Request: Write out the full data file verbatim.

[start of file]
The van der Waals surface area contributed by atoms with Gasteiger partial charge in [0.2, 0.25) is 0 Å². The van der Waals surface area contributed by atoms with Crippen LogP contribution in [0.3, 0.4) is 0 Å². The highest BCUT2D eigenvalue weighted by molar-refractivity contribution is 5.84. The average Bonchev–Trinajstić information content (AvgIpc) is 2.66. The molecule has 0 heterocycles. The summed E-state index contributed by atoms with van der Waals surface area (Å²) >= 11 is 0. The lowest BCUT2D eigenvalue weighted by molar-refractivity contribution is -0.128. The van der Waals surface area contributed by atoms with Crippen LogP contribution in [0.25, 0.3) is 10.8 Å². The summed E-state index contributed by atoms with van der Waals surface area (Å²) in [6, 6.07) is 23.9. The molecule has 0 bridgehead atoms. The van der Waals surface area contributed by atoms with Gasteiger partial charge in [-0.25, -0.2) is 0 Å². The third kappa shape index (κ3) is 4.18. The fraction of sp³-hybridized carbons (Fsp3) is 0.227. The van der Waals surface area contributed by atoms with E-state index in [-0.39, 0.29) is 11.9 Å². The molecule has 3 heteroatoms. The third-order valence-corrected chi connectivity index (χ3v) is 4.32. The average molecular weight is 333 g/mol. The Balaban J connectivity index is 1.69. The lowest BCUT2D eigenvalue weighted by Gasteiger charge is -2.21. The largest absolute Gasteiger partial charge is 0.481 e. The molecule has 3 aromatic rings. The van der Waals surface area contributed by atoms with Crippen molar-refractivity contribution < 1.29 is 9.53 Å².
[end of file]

The van der Waals surface area contributed by atoms with Gasteiger partial charge in [0.2, 0.25) is 0 Å². The van der Waals surface area contributed by atoms with Crippen LogP contribution in [0.3, 0.4) is 0 Å². The highest BCUT2D eigenvalue weighted by molar-refractivity contribution is 5.84. The average Bonchev–Trinajstić information content (AvgIpc) is 2.66. The molecule has 0 heterocycles. The summed E-state index contributed by atoms with van der Waals surface area (Å²) >= 11 is 0. The lowest BCUT2D eigenvalue weighted by molar-refractivity contribution is -0.128. The van der Waals surface area contributed by atoms with Crippen LogP contribution in [0.25, 0.3) is 10.8 Å². The summed E-state index contributed by atoms with van der Waals surface area (Å²) in [6, 6.07) is 23.9. The molecule has 0 bridgehead atoms. The van der Waals surface area contributed by atoms with Gasteiger partial charge in [-0.25, -0.2) is 0 Å². The third kappa shape index (κ3) is 4.18. The fraction of sp³-hybridized carbons (Fsp3) is 0.227. The van der Waals surface area contributed by atoms with E-state index in [-0.39, 0.29) is 11.9 Å². The molecule has 3 heteroatoms. The third-order valence-corrected chi connectivity index (χ3v) is 4.32. The average molecular weight is 333 g/mol. The Balaban J connectivity index is 1.69. The lowest BCUT2D eigenvalue weighted by Gasteiger charge is -2.21. The largest absolute Gasteiger partial charge is 0.481 e. The molecule has 3 aromatic rings. The van der Waals surface area contributed by atoms with Crippen molar-refractivity contribution < 1.29 is 9.53 Å².